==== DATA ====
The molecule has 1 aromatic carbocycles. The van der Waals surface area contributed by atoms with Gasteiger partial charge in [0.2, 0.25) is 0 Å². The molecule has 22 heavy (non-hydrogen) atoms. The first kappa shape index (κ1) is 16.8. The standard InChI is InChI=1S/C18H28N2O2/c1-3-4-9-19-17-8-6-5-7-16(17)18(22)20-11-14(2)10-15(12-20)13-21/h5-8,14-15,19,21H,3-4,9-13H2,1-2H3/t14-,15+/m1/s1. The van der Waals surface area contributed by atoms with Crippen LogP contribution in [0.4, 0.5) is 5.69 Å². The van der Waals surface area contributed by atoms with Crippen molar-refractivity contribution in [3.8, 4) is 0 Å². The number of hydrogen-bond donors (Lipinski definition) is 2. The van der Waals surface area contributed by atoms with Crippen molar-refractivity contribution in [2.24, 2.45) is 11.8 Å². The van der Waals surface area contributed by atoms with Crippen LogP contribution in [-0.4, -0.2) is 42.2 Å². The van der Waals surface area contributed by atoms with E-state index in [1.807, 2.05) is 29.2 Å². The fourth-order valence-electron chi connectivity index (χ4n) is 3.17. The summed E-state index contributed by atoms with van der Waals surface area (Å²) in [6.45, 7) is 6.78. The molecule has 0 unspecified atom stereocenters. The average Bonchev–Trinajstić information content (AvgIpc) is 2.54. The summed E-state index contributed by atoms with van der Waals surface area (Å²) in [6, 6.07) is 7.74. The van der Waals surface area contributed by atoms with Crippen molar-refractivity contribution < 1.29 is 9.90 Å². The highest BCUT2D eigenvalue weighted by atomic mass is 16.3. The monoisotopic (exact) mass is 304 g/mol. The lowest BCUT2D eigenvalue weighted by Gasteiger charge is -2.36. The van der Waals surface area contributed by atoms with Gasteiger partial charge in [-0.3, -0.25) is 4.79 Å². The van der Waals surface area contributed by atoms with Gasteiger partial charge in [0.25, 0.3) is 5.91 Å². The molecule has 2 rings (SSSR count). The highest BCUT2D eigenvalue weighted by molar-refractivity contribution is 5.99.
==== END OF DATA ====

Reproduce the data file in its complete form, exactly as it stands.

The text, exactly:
The molecule has 1 aromatic carbocycles. The van der Waals surface area contributed by atoms with Gasteiger partial charge in [0.2, 0.25) is 0 Å². The molecule has 22 heavy (non-hydrogen) atoms. The first kappa shape index (κ1) is 16.8. The standard InChI is InChI=1S/C18H28N2O2/c1-3-4-9-19-17-8-6-5-7-16(17)18(22)20-11-14(2)10-15(12-20)13-21/h5-8,14-15,19,21H,3-4,9-13H2,1-2H3/t14-,15+/m1/s1. The van der Waals surface area contributed by atoms with Crippen LogP contribution in [0.4, 0.5) is 5.69 Å². The van der Waals surface area contributed by atoms with Crippen molar-refractivity contribution in [3.8, 4) is 0 Å². The number of hydrogen-bond donors (Lipinski definition) is 2. The van der Waals surface area contributed by atoms with Crippen molar-refractivity contribution in [2.24, 2.45) is 11.8 Å². The van der Waals surface area contributed by atoms with Crippen LogP contribution in [-0.4, -0.2) is 42.2 Å². The van der Waals surface area contributed by atoms with E-state index in [1.807, 2.05) is 29.2 Å². The fourth-order valence-electron chi connectivity index (χ4n) is 3.17. The summed E-state index contributed by atoms with van der Waals surface area (Å²) in [6.45, 7) is 6.78. The molecule has 0 unspecified atom stereocenters. The average Bonchev–Trinajstić information content (AvgIpc) is 2.54. The summed E-state index contributed by atoms with van der Waals surface area (Å²) in [6, 6.07) is 7.74. The van der Waals surface area contributed by atoms with Crippen molar-refractivity contribution < 1.29 is 9.90 Å². The highest BCUT2D eigenvalue weighted by atomic mass is 16.3. The monoisotopic (exact) mass is 304 g/mol. The lowest BCUT2D eigenvalue weighted by Gasteiger charge is -2.36. The van der Waals surface area contributed by atoms with Gasteiger partial charge in [-0.3, -0.25) is 4.79 Å². The van der Waals surface area contributed by atoms with Gasteiger partial charge in [0.25, 0.3) is 5.91 Å². The molecule has 2 rings (SSSR count). The highest BCUT2D eigenvalue weighted by molar-refractivity contribution is 5.99.